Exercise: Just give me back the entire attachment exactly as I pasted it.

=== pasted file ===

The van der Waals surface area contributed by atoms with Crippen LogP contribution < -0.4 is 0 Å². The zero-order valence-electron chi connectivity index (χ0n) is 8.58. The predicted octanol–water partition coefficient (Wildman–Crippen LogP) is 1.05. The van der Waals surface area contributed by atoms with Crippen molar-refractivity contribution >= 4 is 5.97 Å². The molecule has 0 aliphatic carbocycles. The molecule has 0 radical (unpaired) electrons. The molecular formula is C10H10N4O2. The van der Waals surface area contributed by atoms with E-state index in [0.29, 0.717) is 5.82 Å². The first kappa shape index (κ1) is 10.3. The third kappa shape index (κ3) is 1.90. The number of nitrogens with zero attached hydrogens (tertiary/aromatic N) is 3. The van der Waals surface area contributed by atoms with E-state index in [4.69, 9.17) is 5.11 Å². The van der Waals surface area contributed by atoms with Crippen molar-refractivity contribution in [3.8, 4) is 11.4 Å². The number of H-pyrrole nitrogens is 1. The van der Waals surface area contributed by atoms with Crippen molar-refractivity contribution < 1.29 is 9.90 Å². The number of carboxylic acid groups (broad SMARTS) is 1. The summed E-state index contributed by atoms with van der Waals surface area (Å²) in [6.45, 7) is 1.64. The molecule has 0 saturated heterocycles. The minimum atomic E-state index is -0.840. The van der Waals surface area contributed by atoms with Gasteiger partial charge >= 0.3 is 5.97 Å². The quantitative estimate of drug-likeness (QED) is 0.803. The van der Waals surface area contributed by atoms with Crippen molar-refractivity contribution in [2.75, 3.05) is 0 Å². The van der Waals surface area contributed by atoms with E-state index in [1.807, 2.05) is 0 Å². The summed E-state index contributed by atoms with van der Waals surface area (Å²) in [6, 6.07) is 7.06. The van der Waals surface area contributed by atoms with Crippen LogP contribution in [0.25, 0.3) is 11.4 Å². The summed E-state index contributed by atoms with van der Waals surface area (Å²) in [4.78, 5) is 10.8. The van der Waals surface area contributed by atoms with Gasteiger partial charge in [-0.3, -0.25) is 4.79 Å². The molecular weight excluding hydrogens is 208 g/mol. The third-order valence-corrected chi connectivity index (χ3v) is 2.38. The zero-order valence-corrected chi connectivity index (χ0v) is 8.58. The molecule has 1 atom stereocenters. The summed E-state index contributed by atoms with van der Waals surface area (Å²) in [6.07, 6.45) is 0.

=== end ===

The van der Waals surface area contributed by atoms with Crippen LogP contribution < -0.4 is 0 Å². The zero-order valence-electron chi connectivity index (χ0n) is 8.58. The predicted octanol–water partition coefficient (Wildman–Crippen LogP) is 1.05. The van der Waals surface area contributed by atoms with Crippen molar-refractivity contribution >= 4 is 5.97 Å². The molecule has 0 aliphatic carbocycles. The molecule has 0 radical (unpaired) electrons. The molecular formula is C10H10N4O2. The van der Waals surface area contributed by atoms with E-state index in [0.29, 0.717) is 5.82 Å². The first kappa shape index (κ1) is 10.3. The third kappa shape index (κ3) is 1.90. The number of nitrogens with zero attached hydrogens (tertiary/aromatic N) is 3. The van der Waals surface area contributed by atoms with E-state index in [4.69, 9.17) is 5.11 Å². The van der Waals surface area contributed by atoms with Crippen molar-refractivity contribution in [3.8, 4) is 11.4 Å². The number of H-pyrrole nitrogens is 1. The van der Waals surface area contributed by atoms with Crippen molar-refractivity contribution < 1.29 is 9.90 Å². The number of carboxylic acid groups (broad SMARTS) is 1. The summed E-state index contributed by atoms with van der Waals surface area (Å²) in [6.45, 7) is 1.64. The molecule has 0 saturated heterocycles. The minimum atomic E-state index is -0.840. The van der Waals surface area contributed by atoms with Gasteiger partial charge >= 0.3 is 5.97 Å². The quantitative estimate of drug-likeness (QED) is 0.803. The van der Waals surface area contributed by atoms with Crippen molar-refractivity contribution in [2.75, 3.05) is 0 Å². The van der Waals surface area contributed by atoms with E-state index in [1.807, 2.05) is 0 Å². The summed E-state index contributed by atoms with van der Waals surface area (Å²) in [6, 6.07) is 7.06. The van der Waals surface area contributed by atoms with Crippen LogP contribution in [0.25, 0.3) is 11.4 Å². The summed E-state index contributed by atoms with van der Waals surface area (Å²) in [4.78, 5) is 10.8. The van der Waals surface area contributed by atoms with Gasteiger partial charge in [-0.3, -0.25) is 4.79 Å². The molecular weight excluding hydrogens is 208 g/mol. The third-order valence-corrected chi connectivity index (χ3v) is 2.38. The zero-order valence-corrected chi connectivity index (χ0v) is 8.58. The molecule has 1 atom stereocenters. The summed E-state index contributed by atoms with van der Waals surface area (Å²) in [6.07, 6.45) is 0.